In part two, the book moves away from theory and into more empirical discussions and observations of sociocognition in practice. Each of the chapters presents a case study of a particular aspect of the effect that the interrelationship between the social and the cognitive can have on learning. Some of these are interpersonal (such as Duff & Kobayashi’s analysis of second language socialization among Japanese students in Canada), and some are more intrapersonally focused (including Swain’s informative and well-written discussion of “languaging” among learners). This is perhaps the most absorbing and successful part of the book, as it lays out the experiences of learners and demonstrates how different situations can affect their cognitive processing of language, while also showing conversely how the cognitive states of learners can make them either receptive or resistant to language learning. This is useful for readers in the same way that studying a language is useful for teachers; it allows them to gain a greater understanding of the processes that affect and inform language uptake, learner attitudes, and learner success. This section is also the most accessibly written, with Swain and Lantolf’s chapters being particularly comprehensible. The more empirical approach taken in part two of the collection establishes a useful foundation on which the contributors can build some classroom applications for sociocognition, which they endeavor to do in the final section of the book.
Part three of the book is focused more tightly on classroom experiences, as viewed through the lens of sociocognition. Two main areas are explored in the chapters contained in this section – corrective feedback and classroom dynamics, with feedback gaining slightly more attention from the researchers. The discussions around feedback are involving, with Ellis promoting a set of governing principles for providing corrective feedback, and Storch and Wigglesworth providing evidence of the kinds of feedback both desired by learners, and most conducive to linguistic uptake. The discussions of classroom dynamics are interesting but ultimately less edifying, as they reveal little that hasn’t been covered before (students who don’t like each other don’t listen as much to each other’s feedback, etc.) While the discussions in part three are interesting, the fact that they are limited to only these two areas may leave some readers feeling unsatisfied at the fruits yielded by the sociocognitive approach.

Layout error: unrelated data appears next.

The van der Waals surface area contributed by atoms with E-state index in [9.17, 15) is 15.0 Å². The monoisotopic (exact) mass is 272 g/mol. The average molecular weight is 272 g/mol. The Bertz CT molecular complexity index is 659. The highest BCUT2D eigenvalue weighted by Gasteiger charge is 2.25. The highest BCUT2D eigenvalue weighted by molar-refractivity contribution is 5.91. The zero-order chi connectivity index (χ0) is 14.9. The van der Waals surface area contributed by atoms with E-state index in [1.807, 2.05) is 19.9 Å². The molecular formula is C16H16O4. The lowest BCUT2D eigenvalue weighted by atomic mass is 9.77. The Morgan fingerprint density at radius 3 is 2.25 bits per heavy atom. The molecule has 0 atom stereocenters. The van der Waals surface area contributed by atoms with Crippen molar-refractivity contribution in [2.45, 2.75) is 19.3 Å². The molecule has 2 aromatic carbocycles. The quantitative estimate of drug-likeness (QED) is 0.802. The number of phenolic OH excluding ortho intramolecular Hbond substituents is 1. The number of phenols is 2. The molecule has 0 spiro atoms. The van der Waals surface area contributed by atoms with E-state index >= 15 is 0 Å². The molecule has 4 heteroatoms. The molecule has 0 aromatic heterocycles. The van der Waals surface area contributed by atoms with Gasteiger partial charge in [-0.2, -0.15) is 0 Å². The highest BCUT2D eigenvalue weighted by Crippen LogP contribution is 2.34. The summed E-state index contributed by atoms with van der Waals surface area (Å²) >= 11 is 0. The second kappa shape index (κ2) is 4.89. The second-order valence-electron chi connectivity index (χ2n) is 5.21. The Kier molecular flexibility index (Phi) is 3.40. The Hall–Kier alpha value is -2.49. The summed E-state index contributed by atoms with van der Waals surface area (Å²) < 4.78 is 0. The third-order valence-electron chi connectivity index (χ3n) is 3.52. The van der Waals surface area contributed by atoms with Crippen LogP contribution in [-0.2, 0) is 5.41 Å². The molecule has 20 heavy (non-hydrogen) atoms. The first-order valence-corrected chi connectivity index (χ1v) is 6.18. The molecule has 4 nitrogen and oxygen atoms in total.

Overall, this book does a good job putting forward the different perspectives advanced by researchers into sociocognition in SLA. It is intelligently organized, building from theory, to case studies, and finally to applications, and provides a wealth of useful data and discussion concerning issues surrounding how the social and cognitive realms interact with each other during language learning. Unfortunately, the applications of the approach seem to be somewhat limited, appearing to apply mainly to correction and feedback with some minor discussion of classroom dynamics. As such, this is a book that is likely to appeal to researchers and those with an interest in SLA theory, but will be of only minor interest to others, particularly teachers. Despite this, the book will reach and inform its intended audience, and will most probably inspire other more research into the interactions between cognition and the social realm in SLA theory.
September 2012 | Filed under Linguistics
Robert Lowe is an English language teacher, currently based in Japan. He has been teaching for four years, and has taught in both private schools and universities. He holds the Trinity College London DipTESOL and an MA in Applied Linguistics from the University Of Nottingham.